Ajax 4-1 Vitesse: Tactical Review

Ajax's starting line-up against Vitesse
Vitesse's starting line-up against Ajax. A lopsided 4-3-3

Both sides made just one change from their previous matches. Vitesse boss John van den Brom brought in Jan-Arie van der Heijden for Julian Jenner, while De Boer chose Vurnon Anita at left-back ahead of Daley Blind. Both bosses set their teams up in their usual 4-3-3 formations, although they were very different as I will go on to explain later.

First Half

Ajax dominated possession right from the outset, in part down to Vitesse’s defensive tactics. The visitors defended very deep and when Hofs slotted into the midfield, they were effectively defending with two banks of four, and so Ajax failed to create many gilt-edged chances in the opening quarter of an hour. One player who caught the eye throughout the whole game was Derk Boerrigter, Ajax’s left-winger recently signed from second-division RKC Waalwijk and he tormented the Vitesse right-back Frank van der Struijk with some skillful dribbling. He created two chances in particular in the opening half-hour for Kolbeinn Sigthorsson, but the Icelandic striker headed over the first and missed the ball the second time. Boerrigter almost got himself on the scoresheet when he pounced onto a rebound, only to see his shot cannon off the post.

The departe of Maarten Stekelenburg was supposed to harmful to the dutch champions, but by the looks of it Kenneth Vermeer has more than enough ability to replace the new Roma goalkeeper.

There were several differences between the two side’s shape and here are a few:

  1. Nicky Hofs played far deeper on the left than Chanturia on the right, more as a midfielder than winger, and he tucked in when Ajax had the ball to create a four-man midfield.
  2. Chanturia played as a right-winger but was often found alongside Wilfried Bony in a two-man strike partnership with van Ginkel and van der Struijk covering the space on the right.
  3. The two strikers both wear the number 9 shirts for their sides, although only one of them played as a number 9 striker. This was Bony, who stayed high up the pitch and looked to latch onto long passes when they came, and as such often found himself isolated and with no chances to feed off. Sigthorsson certainly has the characteristics to play as a number ‘9’, but de Boer instructed him after the break to drop deep, find space and link with Christian Eriksen, the young Danish attacking midfielder. This was exactly how he got his second goal, receiving the ball between the lines, and firing an unstoppable low shot from 25 yards past Meerits.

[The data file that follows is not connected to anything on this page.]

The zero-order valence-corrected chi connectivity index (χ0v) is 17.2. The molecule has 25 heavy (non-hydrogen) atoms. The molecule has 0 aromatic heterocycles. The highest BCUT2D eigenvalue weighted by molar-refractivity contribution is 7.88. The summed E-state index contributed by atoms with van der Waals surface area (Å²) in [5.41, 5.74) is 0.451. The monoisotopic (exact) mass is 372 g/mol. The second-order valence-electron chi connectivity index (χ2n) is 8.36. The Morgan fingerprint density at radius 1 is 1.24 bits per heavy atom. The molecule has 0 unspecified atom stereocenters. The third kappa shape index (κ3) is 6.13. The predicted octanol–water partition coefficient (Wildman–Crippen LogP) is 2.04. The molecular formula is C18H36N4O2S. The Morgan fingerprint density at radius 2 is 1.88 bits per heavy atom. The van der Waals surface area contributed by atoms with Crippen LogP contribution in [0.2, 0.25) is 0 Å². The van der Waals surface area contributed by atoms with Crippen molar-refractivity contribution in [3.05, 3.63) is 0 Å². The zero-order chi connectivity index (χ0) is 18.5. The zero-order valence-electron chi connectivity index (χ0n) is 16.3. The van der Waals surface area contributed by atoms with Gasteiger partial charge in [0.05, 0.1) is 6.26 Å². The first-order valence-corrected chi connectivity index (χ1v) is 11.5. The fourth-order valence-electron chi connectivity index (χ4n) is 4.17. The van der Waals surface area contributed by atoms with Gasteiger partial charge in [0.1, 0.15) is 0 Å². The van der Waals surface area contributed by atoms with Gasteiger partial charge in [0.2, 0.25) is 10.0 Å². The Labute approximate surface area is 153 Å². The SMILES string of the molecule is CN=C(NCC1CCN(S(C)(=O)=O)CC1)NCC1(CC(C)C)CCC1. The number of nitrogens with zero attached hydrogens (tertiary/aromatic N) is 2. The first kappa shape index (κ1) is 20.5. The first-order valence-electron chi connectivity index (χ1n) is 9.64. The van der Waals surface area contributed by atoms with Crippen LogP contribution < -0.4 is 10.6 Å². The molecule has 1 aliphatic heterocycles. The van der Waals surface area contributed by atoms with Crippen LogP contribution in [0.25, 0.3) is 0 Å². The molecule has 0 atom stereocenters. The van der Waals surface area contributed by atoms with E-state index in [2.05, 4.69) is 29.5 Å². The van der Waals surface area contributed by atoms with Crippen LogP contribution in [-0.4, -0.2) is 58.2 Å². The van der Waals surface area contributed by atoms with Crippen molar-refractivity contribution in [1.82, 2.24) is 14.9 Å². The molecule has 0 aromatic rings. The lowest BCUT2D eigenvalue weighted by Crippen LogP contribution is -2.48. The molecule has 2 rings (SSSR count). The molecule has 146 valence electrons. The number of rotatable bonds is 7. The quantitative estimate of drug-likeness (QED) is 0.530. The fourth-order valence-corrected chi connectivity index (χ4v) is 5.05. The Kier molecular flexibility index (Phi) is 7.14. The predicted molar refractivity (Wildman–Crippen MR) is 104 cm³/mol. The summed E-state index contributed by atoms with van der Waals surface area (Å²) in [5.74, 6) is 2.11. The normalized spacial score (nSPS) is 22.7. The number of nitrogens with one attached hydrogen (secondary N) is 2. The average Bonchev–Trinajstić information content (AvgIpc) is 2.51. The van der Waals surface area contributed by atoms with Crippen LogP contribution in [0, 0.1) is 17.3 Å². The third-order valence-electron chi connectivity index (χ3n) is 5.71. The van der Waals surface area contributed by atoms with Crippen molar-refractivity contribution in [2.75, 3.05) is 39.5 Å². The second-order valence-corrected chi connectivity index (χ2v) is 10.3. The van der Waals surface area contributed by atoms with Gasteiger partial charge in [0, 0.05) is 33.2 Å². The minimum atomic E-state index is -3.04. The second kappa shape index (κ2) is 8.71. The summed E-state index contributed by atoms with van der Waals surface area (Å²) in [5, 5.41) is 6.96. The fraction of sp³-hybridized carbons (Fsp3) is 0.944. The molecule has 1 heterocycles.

4. The front 3 of Ajax were very fluid, often interchanging positions, and they were rarely found doing any defensive work. In contrast, Vitesse’s front 3 were very rigid and the two wide midfielders/wingers were tasked to stop the opposition full-backs from advancing.
  5. The midfield triangles were also slightly different. Theo Janssen is not your typical midfield ‘destroyer.’ He has the ability to start attacks with his decent passing range, and his anticipation skills meant that he intercepted the ball on numerous occasions (he is more of a Xabi Alonso, without the exceptional long-range passing ability, than a Claude Makelele). Siem de Jong played slightly further ahead of him, and Eriksen slightly further ahead of de Jong. Just like Arsenal’s midfield 3, they rarely strayed too far from each other and were able to combine well, especially for the first goal, when de Jong layed the ball off to Eriksen who curled the ball beautifully into the top corner. Vitesse’s midfield three were ore disciplined and rigid.  Jan-Arie van der Heijden played in the defensive midfield role, with van Ginkel ahead of him to the right, Proepper to the left. Proepper and van Ginkel took it in turns to advance into the opposition territory, as they were clearly aware of the threat Ajax’s midfield 3 posed.

Second Half

Ajax really stepped it up after the break, and took their chances with ruthless efficiency. Their first came from Eriksen (as described above). The second goal came as a result of a brilliant long-ball from Belgian centre-back Toby Alderweireld over the top of the defence to Boerrigter, who played on the shoulder of the last man. He rifled the ball into the near post past a helpless Meerits. Sigthorsson got his first when he latched onto a low, deep cross from right-back Gregory van der Wiel and steered the ball expertly past Meerits. The fourth goal I mentioned above, a long-range strike from Sigthorsson.

By now, the game was as good as finished, so the consolation goal from Alexander Buttner really meant nothing at all, except that Ajax have yet to keep a clean sheet this season.


Frank de Boer’s men proved too strong on the night, and head to the top of the table as a result of their emphatic performance. The current champions will certainly prove hard to beat and look to have made a number of canny signings during the summer break, in particular Sigthorsson and Boerrigter. If Sigthorsson carries on his scoring streak, and de Boer improves the defensive organisation or concentration of the team, they will be odds-on favourites for the title this season.


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